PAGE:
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Archive for the ‘business intelligence’ Category

Ken Johns, Brunner’s VP, Director of 1:1 has just published a great article over at Mediapost.com on using email marketing to reach moms.

Ken discusses findings from research recently conducted by Brunner among more than 400 women with children age 12 and under living in their households. It turns out that even the busiest moms make time to check their email accounts on a regular basis. Here are a few of the highlights:

  • Nearly 96% of respondents said they check email at least once a day.
  • More than 80% of them actually look forward to checking email.
  • Most important, eight in 10 moms indicated they want to receive offers
    and information from preferred brands via email.

Read the full Mediapost article here for more of Ken’s insights into reaching moms via email, understanding their preferences and establishing personal bonds with this valuable market segment.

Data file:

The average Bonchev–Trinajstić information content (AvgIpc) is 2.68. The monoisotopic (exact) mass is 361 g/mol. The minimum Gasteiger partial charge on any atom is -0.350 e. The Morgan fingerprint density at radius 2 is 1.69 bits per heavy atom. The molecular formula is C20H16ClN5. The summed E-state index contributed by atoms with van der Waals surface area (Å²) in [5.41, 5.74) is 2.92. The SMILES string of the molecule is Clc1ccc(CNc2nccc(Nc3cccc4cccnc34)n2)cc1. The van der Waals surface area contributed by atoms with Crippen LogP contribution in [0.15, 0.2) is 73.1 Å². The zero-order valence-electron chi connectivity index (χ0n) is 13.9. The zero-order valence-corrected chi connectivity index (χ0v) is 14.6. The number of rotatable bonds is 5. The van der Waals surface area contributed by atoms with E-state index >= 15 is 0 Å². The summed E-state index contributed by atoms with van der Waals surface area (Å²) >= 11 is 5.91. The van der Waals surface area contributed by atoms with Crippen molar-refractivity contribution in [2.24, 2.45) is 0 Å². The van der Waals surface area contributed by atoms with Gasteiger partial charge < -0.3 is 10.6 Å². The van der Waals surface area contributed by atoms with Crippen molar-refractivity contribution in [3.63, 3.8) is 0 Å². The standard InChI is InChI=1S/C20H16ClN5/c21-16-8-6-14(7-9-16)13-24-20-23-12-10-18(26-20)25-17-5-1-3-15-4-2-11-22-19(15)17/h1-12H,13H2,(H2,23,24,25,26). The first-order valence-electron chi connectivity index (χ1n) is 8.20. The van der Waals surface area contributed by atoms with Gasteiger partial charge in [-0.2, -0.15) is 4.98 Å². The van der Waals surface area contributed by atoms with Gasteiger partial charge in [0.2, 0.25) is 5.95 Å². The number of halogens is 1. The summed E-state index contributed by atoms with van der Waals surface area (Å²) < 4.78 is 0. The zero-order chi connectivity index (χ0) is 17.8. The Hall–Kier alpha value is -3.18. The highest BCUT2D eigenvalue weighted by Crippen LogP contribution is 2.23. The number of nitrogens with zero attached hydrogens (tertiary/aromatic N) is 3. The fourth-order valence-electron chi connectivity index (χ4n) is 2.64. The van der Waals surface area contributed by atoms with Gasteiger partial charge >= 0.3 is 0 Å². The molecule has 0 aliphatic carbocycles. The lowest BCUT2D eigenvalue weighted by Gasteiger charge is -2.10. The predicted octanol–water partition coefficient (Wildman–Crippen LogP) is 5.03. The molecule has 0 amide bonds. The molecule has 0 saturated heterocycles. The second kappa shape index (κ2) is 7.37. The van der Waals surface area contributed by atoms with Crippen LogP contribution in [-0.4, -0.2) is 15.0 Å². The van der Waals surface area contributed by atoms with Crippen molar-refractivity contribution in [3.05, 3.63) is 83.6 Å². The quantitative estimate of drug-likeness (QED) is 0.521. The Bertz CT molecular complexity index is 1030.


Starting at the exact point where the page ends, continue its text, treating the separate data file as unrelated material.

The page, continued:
Consider that $899 flatscreen on your living room wall. In a few years will it still be a television, or will it merely be a screen hooked up exclusively to the internet where you can access your stored media (housed locally or somewhere in the cloud)?

For some of the attendees at SXSW, it’s a perplexing question, one of thousands being debated here at the interactive festival. But for Mark Cuban (he of Broadcast.net, Dallas Maverics, Magnolia Pictures and HDNET) and Boxee’s CEO Avner Ronen, those are fighting words. The two media heavyweights went nearly toe-to-toe at one of Friday closing the day’s sessions to the delight of 500 fans and the cyberazzi clicking away from the first few rows.

The staged tête-à-tête was actually a re-match, if you will, a resumption of hostilities between Cuban and Ronen late last year on a chat room debating cable TV’s dominance despite its shrinking penetration.

The jabfest Friday was part AV Geek Debate, part professional wrestling weigh-in and part “you’re mama’s so ugly …” smackdown. Except in place of “your mama,” insert “your business model is so screwed, I’ve lost more money in a day than you could hope to make in a whole quarter.”